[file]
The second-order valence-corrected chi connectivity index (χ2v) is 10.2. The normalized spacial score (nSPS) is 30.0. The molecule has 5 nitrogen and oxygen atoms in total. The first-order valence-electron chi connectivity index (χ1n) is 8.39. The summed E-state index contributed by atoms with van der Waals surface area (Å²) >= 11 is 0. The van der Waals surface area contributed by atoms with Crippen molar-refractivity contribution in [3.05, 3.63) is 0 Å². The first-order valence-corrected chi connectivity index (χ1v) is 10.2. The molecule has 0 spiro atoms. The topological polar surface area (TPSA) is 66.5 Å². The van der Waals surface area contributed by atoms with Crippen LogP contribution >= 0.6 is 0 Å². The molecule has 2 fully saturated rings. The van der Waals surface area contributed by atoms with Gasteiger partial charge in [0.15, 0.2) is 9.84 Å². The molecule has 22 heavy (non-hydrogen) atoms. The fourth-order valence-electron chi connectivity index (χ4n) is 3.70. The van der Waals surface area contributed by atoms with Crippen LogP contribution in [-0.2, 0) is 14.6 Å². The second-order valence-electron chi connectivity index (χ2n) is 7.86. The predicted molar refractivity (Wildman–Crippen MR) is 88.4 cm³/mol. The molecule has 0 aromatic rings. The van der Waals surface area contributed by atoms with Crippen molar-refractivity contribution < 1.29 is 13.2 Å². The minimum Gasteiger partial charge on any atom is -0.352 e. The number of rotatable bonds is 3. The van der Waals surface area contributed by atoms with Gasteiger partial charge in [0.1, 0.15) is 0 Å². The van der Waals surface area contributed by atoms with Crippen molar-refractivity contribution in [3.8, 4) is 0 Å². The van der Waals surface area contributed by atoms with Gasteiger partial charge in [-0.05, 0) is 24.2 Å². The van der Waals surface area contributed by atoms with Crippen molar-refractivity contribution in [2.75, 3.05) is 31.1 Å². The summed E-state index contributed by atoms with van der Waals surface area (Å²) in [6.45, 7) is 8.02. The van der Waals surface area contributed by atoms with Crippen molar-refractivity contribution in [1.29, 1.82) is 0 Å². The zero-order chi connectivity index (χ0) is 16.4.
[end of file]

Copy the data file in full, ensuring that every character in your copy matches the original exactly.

The second-order valence-corrected chi connectivity index (χ2v) is 10.2. The normalized spacial score (nSPS) is 30.0. The molecule has 5 nitrogen and oxygen atoms in total. The first-order valence-electron chi connectivity index (χ1n) is 8.39. The summed E-state index contributed by atoms with van der Waals surface area (Å²) >= 11 is 0. The van der Waals surface area contributed by atoms with Crippen molar-refractivity contribution in [3.05, 3.63) is 0 Å². The first-order valence-corrected chi connectivity index (χ1v) is 10.2. The molecule has 0 spiro atoms. The topological polar surface area (TPSA) is 66.5 Å². The van der Waals surface area contributed by atoms with Crippen LogP contribution >= 0.6 is 0 Å². The molecule has 2 fully saturated rings. The van der Waals surface area contributed by atoms with Gasteiger partial charge in [0.15, 0.2) is 9.84 Å². The molecule has 22 heavy (non-hydrogen) atoms. The fourth-order valence-electron chi connectivity index (χ4n) is 3.70. The van der Waals surface area contributed by atoms with Crippen LogP contribution in [-0.2, 0) is 14.6 Å². The second-order valence-electron chi connectivity index (χ2n) is 7.86. The predicted molar refractivity (Wildman–Crippen MR) is 88.4 cm³/mol. The molecule has 0 aromatic rings. The van der Waals surface area contributed by atoms with Crippen molar-refractivity contribution < 1.29 is 13.2 Å². The minimum Gasteiger partial charge on any atom is -0.352 e. The number of rotatable bonds is 3. The van der Waals surface area contributed by atoms with Gasteiger partial charge in [0.1, 0.15) is 0 Å². The van der Waals surface area contributed by atoms with Crippen molar-refractivity contribution in [3.8, 4) is 0 Å². The van der Waals surface area contributed by atoms with Gasteiger partial charge in [-0.05, 0) is 24.2 Å². The van der Waals surface area contributed by atoms with Crippen molar-refractivity contribution in [2.75, 3.05) is 31.1 Å². The summed E-state index contributed by atoms with van der Waals surface area (Å²) in [6.45, 7) is 8.02. The van der Waals surface area contributed by atoms with Crippen molar-refractivity contribution in [1.29, 1.82) is 0 Å². The zero-order chi connectivity index (χ0) is 16.4.